Friday, September 20, 2019

Temp in the 50s, mostly sunny, wind NW turning to SW 5-15 mph

A sunny day on Adak!

We were greeted by a sun-bathed Mount Moffet this morning.

Mount Moffet, September 20, 2019

Out on Kuluk Bay, I saw two Cackling Geese.

At the Landing Lights, there were four turnstones and three Rock Sandpipers.

There was nothing new at the Forest, Warbler Willows, or the Thrush Feeder, so we headed into Contractors Camp Marsh.

Because of the heavy rains, the main road that runs east/west through the marsh has been flooded with 6-8 inches. So we were reluctant to drive it. Instead, we drove up to the flooded part and I got out to walk up the flooded road.

Just as I started into the deepest part, two shorebirds (one large, one small) flushed from nearby and flew around the corner of an old building foundation. I walked up on the foundation and Barb drove up near it and then joined me.

When I initially saw them, I recognized the smaller bird as a Sharp-tailed Sandpiper and the larger one appeared to be a Tringa. I said “Here we go again!”

However, when I got a good look at the bird, it sure looked like a Greater Yellowlegs! They were in heavy migration back home just before we left for here. We are VERY familiar with them.

Well, I was right and the bird with it was a Sharp-tailed!

Greater Yellowlegs, Contractors Camp Marsh, September 20, 2019
Greater Yellowlegs, Contractors Camp Marsh, September 20, 2019
Sharp-tailed Sandpiper (left) and Greater Yellowlegs, Contractors Camp Marsh, September 20, 2019

The yellowlegs is only the fifth record for Adak – all in September or October. And, of course, a new Adak bird for us.

The Short-tailed Shearwaters continue to hang around in Kuluk Bay and we also had one sitting on the water and fishing near Goose Rocks on the Seawall.

Short-tailed Shearwaters, Palisades Overlook, September 20, 2019

At the Breaches, I had a Pacific Loon.

At the Seawall, there were still 3 Horned Grebes and 3 Red-necked Grebes, as well as a pair (male/female) of White-winged Scoters.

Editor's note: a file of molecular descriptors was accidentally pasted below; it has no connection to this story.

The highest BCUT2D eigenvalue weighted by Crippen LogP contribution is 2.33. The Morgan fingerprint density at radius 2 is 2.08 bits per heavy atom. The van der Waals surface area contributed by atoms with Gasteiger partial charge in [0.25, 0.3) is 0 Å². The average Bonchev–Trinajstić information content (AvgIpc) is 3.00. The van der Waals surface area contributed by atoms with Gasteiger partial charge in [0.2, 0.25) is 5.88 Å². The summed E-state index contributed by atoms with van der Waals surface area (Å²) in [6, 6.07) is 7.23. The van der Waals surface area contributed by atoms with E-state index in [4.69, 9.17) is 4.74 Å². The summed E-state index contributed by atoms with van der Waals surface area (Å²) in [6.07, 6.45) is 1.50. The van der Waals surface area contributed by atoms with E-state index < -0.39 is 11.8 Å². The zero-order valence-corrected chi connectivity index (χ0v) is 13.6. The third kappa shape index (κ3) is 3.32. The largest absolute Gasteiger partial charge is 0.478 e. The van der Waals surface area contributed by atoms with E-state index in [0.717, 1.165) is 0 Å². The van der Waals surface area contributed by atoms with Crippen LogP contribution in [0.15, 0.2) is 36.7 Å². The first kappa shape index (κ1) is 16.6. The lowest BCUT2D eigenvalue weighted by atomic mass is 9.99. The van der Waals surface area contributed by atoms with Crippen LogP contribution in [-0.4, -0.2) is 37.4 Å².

I walked the Clam Lagoon Peninsula and Marsh edge today, but only got three Pectoral Sandpipers for my effort. No Marsh Sandpiper.

We are finally seeing more wrens – probably due to the nice weather today.

Pacific Wren, Seawall, September 20, 2019

Last night, after dinner, the sun came out, so we went up to Clam Lagoon to see if anything dropped in. Well, by the time we got up there, it started to rain again! However, we did witness a large number of waterfowl feeding up near the West Lookout. There were several hundred, mostly Common Teal, but also some Pintails and Mallards. The interesting thing is we have seen a lot of Northern Pintails since we got here, but they have all been females or young. But with this flock were several adult males! Go figure…

As I said, it was raining, the lighting was terrible, so we didn’t spend a lot of time scoping through the flock for oddballs.

Since tonight was fair and sunny, we again went up after dinner to spend some time looking through the flock for who-knows-what. However, they did not cooperate. Instead, they stayed down in the southwest corner (poor lighting and distant).

But, when we first arrived, we scanned the peninsula, and there were eight Sanderlings! We had not seen any earlier in the day.

Then, while vainly scanning the distant, backlit flock of ducks, the Marsh Sandpiper walked out of the reeds behind them. So it is still here after all!

Two more birders are arriving tomorrow, so it looks good for them.

The Marine invasion never took place. They were loading up the hovercraft for departure this evening.

Their mother-ship finally ventured near enough to shore for us to see it (but still not close).

Marines’ Mothership with chopper approaching for landing.

Our Trip List is 47 and the Year List is 82.

Our eBird list is at:

Its supposed to rain tomorrow…